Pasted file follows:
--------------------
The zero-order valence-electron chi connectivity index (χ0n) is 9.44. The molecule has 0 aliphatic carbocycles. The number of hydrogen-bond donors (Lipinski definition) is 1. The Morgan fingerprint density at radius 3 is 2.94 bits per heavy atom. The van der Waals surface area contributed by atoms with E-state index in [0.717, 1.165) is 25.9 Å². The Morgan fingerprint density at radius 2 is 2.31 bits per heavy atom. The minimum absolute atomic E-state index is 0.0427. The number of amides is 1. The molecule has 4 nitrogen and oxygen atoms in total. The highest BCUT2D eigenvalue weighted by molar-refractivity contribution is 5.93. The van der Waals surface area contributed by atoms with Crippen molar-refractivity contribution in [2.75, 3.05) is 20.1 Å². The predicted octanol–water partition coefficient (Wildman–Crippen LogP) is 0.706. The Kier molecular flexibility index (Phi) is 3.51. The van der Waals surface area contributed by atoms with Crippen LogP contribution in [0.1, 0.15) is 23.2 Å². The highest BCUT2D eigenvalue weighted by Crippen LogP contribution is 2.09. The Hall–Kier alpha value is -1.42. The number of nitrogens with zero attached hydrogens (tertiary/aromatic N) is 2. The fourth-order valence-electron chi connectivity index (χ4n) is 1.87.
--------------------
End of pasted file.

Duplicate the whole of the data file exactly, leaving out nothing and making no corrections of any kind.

The zero-order valence-electron chi connectivity index (χ0n) is 9.44. The molecule has 0 aliphatic carbocycles. The number of hydrogen-bond donors (Lipinski definition) is 1. The Morgan fingerprint density at radius 3 is 2.94 bits per heavy atom. The van der Waals surface area contributed by atoms with E-state index in [0.717, 1.165) is 25.9 Å². The Morgan fingerprint density at radius 2 is 2.31 bits per heavy atom. The minimum absolute atomic E-state index is 0.0427. The number of amides is 1. The molecule has 4 nitrogen and oxygen atoms in total. The highest BCUT2D eigenvalue weighted by molar-refractivity contribution is 5.93. The van der Waals surface area contributed by atoms with Crippen molar-refractivity contribution in [2.75, 3.05) is 20.1 Å². The predicted octanol–water partition coefficient (Wildman–Crippen LogP) is 0.706. The Kier molecular flexibility index (Phi) is 3.51. The van der Waals surface area contributed by atoms with Crippen LogP contribution in [0.1, 0.15) is 23.2 Å². The highest BCUT2D eigenvalue weighted by Crippen LogP contribution is 2.09. The Hall–Kier alpha value is -1.42. The number of nitrogens with zero attached hydrogens (tertiary/aromatic N) is 2. The fourth-order valence-electron chi connectivity index (χ4n) is 1.87.